TalkTalk and other firms to prey on the elderly. It just smacks of a


kind of story you would have done. I would have. It is good but the


government has done on pensions. They have really freed them up and


so on but even savvy people like me who have spent ten years


investigating these things, we took people who looks after hours before


the financial on spend the -- ombudsman and learned a lot more.


Many in their 60s - 90s have taken their pensions out and the criminals


are after them. Like TalkTalk, there is a list of how many, I think there


were 15,000 of them according to the mail e-mail, who are in the age


group that would be very tasty to the conmen. A lot of people are


vulnerable because they are not savvy, they are kind and trusting


and they're not expecting when they get a call from someone from


TalkTalk that it is a conmen impersonating them. Their details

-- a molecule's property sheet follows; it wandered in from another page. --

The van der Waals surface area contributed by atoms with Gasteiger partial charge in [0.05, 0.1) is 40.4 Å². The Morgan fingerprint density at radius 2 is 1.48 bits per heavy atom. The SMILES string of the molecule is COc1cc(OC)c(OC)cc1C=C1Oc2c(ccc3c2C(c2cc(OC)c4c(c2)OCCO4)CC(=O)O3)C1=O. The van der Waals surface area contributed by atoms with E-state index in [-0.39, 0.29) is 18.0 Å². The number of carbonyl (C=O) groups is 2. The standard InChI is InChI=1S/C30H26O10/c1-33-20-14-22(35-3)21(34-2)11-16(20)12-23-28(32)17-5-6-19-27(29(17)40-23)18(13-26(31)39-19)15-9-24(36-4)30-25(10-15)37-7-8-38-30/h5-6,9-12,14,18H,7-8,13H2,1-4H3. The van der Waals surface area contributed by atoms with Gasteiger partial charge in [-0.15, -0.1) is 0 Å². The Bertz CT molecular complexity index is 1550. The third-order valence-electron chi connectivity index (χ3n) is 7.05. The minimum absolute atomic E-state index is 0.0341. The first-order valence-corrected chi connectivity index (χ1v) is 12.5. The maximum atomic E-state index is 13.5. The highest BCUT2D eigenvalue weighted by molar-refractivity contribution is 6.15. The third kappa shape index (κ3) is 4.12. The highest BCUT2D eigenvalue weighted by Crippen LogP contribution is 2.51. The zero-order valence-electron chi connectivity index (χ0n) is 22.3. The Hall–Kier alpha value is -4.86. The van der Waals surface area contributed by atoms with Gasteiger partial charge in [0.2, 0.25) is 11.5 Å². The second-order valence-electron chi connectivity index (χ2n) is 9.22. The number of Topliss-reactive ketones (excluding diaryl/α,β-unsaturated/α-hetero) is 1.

are being sold on the dark web, there are things called suckers


lists which are particularly attractive to conmen because they


know your age, and it got your bank account. So it could sound quite


plausible, potentially? I think that is the problem. If you think your


personal details might have gone astray because of things like the


TalkTalk hacking case, and you think therefore that someone might call


you to talk about it, potentially people can be tried in this way.


Unfortunately, for many years, criminals have tried to do this type